Montclair implemented a Renewable Energy Aggregation Program in 2017 in which residents can receive 40% clean energy instead of the 22% clean energy that PSEG offers.
Earlier this month, Ithaca voted to decarbonize buildings in the city by the end of the decade. This year, Teaneck residents submitted a petition for a 100% renewable energy program. Red Bank and East Brunswick passed similar ordinances last year.
Matt Smith, state director for Food and Water Action, urged the public to sign a petition asking Gov. Phil Murphy to reduce fossil fuel emissions to 50% by 2030.
“We need rules to cut greenhouse gas emissions in half by the end of the decade, and we need them now,” Smith said.
Ted Glick, president of 350NJ-R, also took the stage to urge lawmakers in Trenton, and in the U.S. Capitol, to stop financing the fossil fuel industry.
“Stop lending them money to pollute our air, land and water,” Glick said. “I urge the town to do more when it comes to climate change. Finally, all of us need to come to support low-income communities, communities of color because they are the most vulnerable.”
Charlene Ramos, president of Montclair State University Environmental Club, and other club members joined the rally. She said the university can do more when it comes to sustainability.
“Our recycling should be more trustworthy, and we want the university to do more composting. We can always do more,” Ramos said.
Holly Pox from Montville said there is a climate emergency right now.
“We need to get rid of fossil fuels so that our future generations have a place to live,” Pox said. “Our leaders are not doing enough, and they don’t understand the severity of the situation. We need to do more.”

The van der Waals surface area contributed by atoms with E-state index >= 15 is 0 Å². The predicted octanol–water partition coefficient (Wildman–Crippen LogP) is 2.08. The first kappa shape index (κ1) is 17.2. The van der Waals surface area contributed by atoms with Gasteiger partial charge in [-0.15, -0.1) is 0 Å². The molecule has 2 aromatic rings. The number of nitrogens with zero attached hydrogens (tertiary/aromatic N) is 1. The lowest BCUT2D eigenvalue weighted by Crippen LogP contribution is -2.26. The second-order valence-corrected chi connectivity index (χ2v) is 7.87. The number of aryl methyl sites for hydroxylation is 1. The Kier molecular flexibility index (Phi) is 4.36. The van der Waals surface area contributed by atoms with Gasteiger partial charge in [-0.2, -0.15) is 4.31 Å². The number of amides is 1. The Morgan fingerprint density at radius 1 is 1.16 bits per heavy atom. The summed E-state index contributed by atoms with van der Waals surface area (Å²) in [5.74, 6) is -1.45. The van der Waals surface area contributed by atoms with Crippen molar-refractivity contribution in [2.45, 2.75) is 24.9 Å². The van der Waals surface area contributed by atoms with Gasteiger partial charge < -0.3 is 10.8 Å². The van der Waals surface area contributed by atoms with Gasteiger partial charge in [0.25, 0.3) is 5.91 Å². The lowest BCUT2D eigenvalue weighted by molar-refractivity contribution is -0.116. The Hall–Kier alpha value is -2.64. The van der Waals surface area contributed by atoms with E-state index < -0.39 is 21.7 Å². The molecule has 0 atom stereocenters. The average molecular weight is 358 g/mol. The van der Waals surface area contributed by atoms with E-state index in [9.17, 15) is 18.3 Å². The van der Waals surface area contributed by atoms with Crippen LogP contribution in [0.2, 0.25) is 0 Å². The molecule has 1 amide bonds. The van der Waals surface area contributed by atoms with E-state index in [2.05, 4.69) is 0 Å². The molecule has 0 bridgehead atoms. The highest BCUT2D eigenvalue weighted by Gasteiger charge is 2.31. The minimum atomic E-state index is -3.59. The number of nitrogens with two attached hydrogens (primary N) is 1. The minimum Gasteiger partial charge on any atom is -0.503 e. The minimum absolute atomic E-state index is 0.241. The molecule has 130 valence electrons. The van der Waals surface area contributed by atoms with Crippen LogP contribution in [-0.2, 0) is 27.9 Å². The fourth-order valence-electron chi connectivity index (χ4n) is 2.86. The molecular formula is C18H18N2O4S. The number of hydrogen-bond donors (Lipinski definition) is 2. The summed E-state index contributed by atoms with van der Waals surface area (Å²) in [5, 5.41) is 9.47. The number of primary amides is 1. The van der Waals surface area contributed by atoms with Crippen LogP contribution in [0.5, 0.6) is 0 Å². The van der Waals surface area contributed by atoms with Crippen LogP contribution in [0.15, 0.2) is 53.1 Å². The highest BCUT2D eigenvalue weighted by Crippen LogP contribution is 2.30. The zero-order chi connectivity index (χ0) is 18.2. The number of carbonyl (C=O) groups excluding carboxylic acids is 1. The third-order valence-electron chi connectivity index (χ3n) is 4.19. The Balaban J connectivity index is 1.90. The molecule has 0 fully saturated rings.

Melisa Lavaide came with her children, Bailey and Sean, all the way from the Poconos to join the rally.
“I came in today because we live on this planet and if we don’t take care of it, we will die,” Bailey said. “It is important to protect our planet. It’s the only one we have.”
Korfhage said Montclair Climate Action will be at the Montclair Farmers’ Market at Walnut Street Station this Saturday educating people about the actions they can take toward climate change, such as converting to 100% renewable electricity.
“We need to act together. It’s great to do things on your own, but we also need to come together as a community and take the actions we need as a larger community to change the system so we are less dependent on fossil fuels. And that’s what we really need to work for,” he said.
EDITOR's NOTE: And earlier version of this article incorrectly stated that the town had created a Climate Action Plan. It should have stated that in July, the Montclair Council passed a resolution authorizing the Montclair Environmental Commission to develop a Climate Action Plan. The plan is expected to be completed early next year, and will then be presented to the council.